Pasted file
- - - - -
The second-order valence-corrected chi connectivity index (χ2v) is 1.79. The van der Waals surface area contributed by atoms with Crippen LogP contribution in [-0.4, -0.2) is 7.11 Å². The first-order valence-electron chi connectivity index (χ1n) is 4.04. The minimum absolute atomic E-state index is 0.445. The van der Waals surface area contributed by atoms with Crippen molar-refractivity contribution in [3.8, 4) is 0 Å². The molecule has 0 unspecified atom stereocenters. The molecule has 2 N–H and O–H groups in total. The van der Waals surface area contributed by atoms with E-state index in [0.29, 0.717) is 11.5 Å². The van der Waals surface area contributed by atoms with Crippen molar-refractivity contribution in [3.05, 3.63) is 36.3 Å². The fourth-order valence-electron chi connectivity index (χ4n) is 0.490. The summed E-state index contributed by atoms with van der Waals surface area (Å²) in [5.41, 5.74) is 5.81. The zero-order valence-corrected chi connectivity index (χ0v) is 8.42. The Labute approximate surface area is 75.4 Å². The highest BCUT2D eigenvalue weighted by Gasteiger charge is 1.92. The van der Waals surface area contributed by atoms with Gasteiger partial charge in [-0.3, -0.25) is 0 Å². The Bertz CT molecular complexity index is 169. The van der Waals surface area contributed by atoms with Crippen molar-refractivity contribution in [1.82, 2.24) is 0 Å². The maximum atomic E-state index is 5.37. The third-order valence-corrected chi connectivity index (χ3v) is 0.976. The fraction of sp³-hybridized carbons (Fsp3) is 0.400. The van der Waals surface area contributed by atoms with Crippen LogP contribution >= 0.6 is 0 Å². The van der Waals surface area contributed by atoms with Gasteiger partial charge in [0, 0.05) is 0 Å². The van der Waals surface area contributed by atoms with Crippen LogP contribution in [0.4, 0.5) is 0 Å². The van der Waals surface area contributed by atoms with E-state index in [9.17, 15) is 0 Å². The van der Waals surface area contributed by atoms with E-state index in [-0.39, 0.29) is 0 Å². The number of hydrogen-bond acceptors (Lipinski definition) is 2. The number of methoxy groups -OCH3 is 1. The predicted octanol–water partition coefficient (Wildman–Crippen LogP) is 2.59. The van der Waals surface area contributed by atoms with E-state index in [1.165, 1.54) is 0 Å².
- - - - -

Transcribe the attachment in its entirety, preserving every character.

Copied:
The second-order valence-corrected chi connectivity index (χ2v) is 1.79. The van der Waals surface area contributed by atoms with Crippen LogP contribution in [-0.4, -0.2) is 7.11 Å². The first-order valence-electron chi connectivity index (χ1n) is 4.04. The minimum absolute atomic E-state index is 0.445. The van der Waals surface area contributed by atoms with Crippen molar-refractivity contribution in [3.8, 4) is 0 Å². The molecule has 0 unspecified atom stereocenters. The molecule has 2 N–H and O–H groups in total. The van der Waals surface area contributed by atoms with E-state index in [0.29, 0.717) is 11.5 Å². The van der Waals surface area contributed by atoms with Crippen molar-refractivity contribution in [3.05, 3.63) is 36.3 Å². The fourth-order valence-electron chi connectivity index (χ4n) is 0.490. The summed E-state index contributed by atoms with van der Waals surface area (Å²) in [5.41, 5.74) is 5.81. The zero-order valence-corrected chi connectivity index (χ0v) is 8.42. The Labute approximate surface area is 75.4 Å². The highest BCUT2D eigenvalue weighted by Gasteiger charge is 1.92. The van der Waals surface area contributed by atoms with Gasteiger partial charge in [-0.3, -0.25) is 0 Å². The Bertz CT molecular complexity index is 169. The van der Waals surface area contributed by atoms with Crippen molar-refractivity contribution in [1.82, 2.24) is 0 Å². The maximum atomic E-state index is 5.37. The third-order valence-corrected chi connectivity index (χ3v) is 0.976. The fraction of sp³-hybridized carbons (Fsp3) is 0.400. The van der Waals surface area contributed by atoms with Crippen LogP contribution >= 0.6 is 0 Å². The van der Waals surface area contributed by atoms with Gasteiger partial charge in [0, 0.05) is 0 Å². The van der Waals surface area contributed by atoms with Crippen LogP contribution in [0.4, 0.5) is 0 Å². The van der Waals surface area contributed by atoms with E-state index in [9.17, 15) is 0 Å². The van der Waals surface area contributed by atoms with E-state index in [-0.39, 0.29) is 0 Å². The number of hydrogen-bond acceptors (Lipinski definition) is 2. The number of methoxy groups -OCH3 is 1. The predicted octanol–water partition coefficient (Wildman–Crippen LogP) is 2.59. The van der Waals surface area contributed by atoms with E-state index in [1.165, 1.54) is 0 Å².